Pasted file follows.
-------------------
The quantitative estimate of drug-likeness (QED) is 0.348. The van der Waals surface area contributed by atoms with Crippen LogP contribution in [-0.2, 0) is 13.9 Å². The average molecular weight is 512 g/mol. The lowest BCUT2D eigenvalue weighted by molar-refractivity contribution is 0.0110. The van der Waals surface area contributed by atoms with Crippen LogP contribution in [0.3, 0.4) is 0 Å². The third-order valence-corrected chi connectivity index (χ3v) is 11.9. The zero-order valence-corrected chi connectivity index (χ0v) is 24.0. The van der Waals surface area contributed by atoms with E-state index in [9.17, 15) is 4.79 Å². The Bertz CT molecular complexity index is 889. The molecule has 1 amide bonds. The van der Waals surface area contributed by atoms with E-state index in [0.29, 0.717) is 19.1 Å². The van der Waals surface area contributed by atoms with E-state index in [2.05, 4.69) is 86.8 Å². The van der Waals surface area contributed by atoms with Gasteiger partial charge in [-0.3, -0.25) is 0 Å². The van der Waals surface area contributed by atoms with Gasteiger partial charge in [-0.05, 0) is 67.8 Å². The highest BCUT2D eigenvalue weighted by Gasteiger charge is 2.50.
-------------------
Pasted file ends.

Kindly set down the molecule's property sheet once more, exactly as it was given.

The quantitative estimate of drug-likeness (QED) is 0.348. The van der Waals surface area contributed by atoms with Crippen LogP contribution in [-0.2, 0) is 13.9 Å². The average molecular weight is 512 g/mol. The lowest BCUT2D eigenvalue weighted by molar-refractivity contribution is 0.0110. The van der Waals surface area contributed by atoms with Crippen LogP contribution in [0.3, 0.4) is 0 Å². The third-order valence-corrected chi connectivity index (χ3v) is 11.9. The zero-order valence-corrected chi connectivity index (χ0v) is 24.0. The van der Waals surface area contributed by atoms with E-state index in [9.17, 15) is 4.79 Å². The Bertz CT molecular complexity index is 889. The molecule has 1 amide bonds. The van der Waals surface area contributed by atoms with E-state index in [0.29, 0.717) is 19.1 Å². The van der Waals surface area contributed by atoms with E-state index in [2.05, 4.69) is 86.8 Å². The van der Waals surface area contributed by atoms with Gasteiger partial charge in [-0.3, -0.25) is 0 Å². The van der Waals surface area contributed by atoms with Gasteiger partial charge in [-0.05, 0) is 67.8 Å². The highest BCUT2D eigenvalue weighted by Gasteiger charge is 2.50.